As with the accrual rate issue, the concern here is simplicity of administration versus the economics of frontloading more paid sick leave than an ordinance might require or an employee might accrue in a year. Further, employers must consider whether administration of multiple policies has costs in addition to administrative headaches that negate potential economic advantages. This is a complicated analysis that can only be performed through a careful analysis of the applicable jurisdictions' accrual, use, and carryover requirements.

While frontloaded accrual appears to be an option in all jurisdictions, employers must be careful in employees' first year of employment, or in any partial year in which a paid sick leave policy is implemented. Most employers want to prorate accrual for these partial years, but the statutes, ordinances, or enforcement guidance rarely suggests doing so would be lawful. Fortunately, the availability of waiting periods prior to use or accrual are helpful in eliminating potential problems with abuse early in employment.

Waiting Periods

Paid sick leave laws typically require new employees to wait some period of time before they are eligible to use or accrue paid sick leave. These waiting periods are far from uniform or consistent, which makes multistate policy drafting difficult. Most paid sick leave laws require immediate accrual for eligible employees, but have a 90-day waiting period before use, whether it is accrued over time or frontloaded. Although some jurisdictions have longer waiting periods, or comparable waiting periods before accrual, a 90-waiting period is generally sufficient for broader compliance purposes (except in SeaTac, Washington).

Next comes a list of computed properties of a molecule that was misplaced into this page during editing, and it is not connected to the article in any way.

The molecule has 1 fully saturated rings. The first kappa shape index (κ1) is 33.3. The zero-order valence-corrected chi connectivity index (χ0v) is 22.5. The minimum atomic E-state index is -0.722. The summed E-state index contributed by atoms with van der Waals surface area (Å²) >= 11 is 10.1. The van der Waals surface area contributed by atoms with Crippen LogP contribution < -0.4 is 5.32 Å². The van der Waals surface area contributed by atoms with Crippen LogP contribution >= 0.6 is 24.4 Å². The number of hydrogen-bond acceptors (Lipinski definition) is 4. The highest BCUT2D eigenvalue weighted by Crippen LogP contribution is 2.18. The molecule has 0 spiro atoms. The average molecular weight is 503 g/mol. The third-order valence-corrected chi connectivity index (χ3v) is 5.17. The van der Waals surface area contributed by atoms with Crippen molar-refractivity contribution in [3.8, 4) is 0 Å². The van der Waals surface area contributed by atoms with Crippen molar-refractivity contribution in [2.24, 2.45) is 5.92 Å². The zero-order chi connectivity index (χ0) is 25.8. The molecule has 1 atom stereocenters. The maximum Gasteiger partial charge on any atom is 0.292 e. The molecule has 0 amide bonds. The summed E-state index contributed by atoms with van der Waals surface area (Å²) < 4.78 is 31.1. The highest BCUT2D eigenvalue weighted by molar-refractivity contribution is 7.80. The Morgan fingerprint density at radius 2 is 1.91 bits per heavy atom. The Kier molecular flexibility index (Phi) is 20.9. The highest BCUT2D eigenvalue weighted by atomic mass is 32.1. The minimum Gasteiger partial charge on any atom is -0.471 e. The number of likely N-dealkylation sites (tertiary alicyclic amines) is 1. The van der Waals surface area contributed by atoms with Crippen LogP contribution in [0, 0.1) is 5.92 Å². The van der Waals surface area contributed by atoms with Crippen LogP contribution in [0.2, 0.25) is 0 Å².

Accrual, Use, and Carryover "Caps"

Differences in lawful limits on accrual, use, and carryover are particularly troublesome in policy drafting. Many jurisdictions allow employers to cap accrual annually. Others allow a total accrual cap without regard to annual accrual. In many jurisdictions, different annual accrual caps apply to businesses depending on employee numbers. Similarly, some jurisdictions allow for different limits on total accrual depending upon employer size, but not necessarily annual accrual.

Annual use limitations also vary. Most jurisdictions allow employees to use all accrued paid sick leave in a year, but some allow annual use to be capped. Of those that allow use caps, they vary in terms of related carryover caps.

Barring frontloading options, most jurisdictions require carryover of unused paid sick leave from one benefit year to the next, often in some limited amount. As with limits on accrual or use, carryover limits may vary depending on the employer's size.

Drafting Tips

Employers may still have time to implement compliant policies, but should act soon. For those companies operating in only one or a few of the relevant jurisdictions, policy drafting on an individual basis is simpler and often more compliant. Employers with a broader base of operations who choose a single policy over individual policies in each jurisdiction should consider the details of specific provisions of each state and local law. A single policy is generally possible, subject to some concessions to account for the more restrictive requirements in relevant jurisdictions.

The content of this article is intended to provide a general guide to the subject matter. Specialist advice should be sought about your specific circumstances.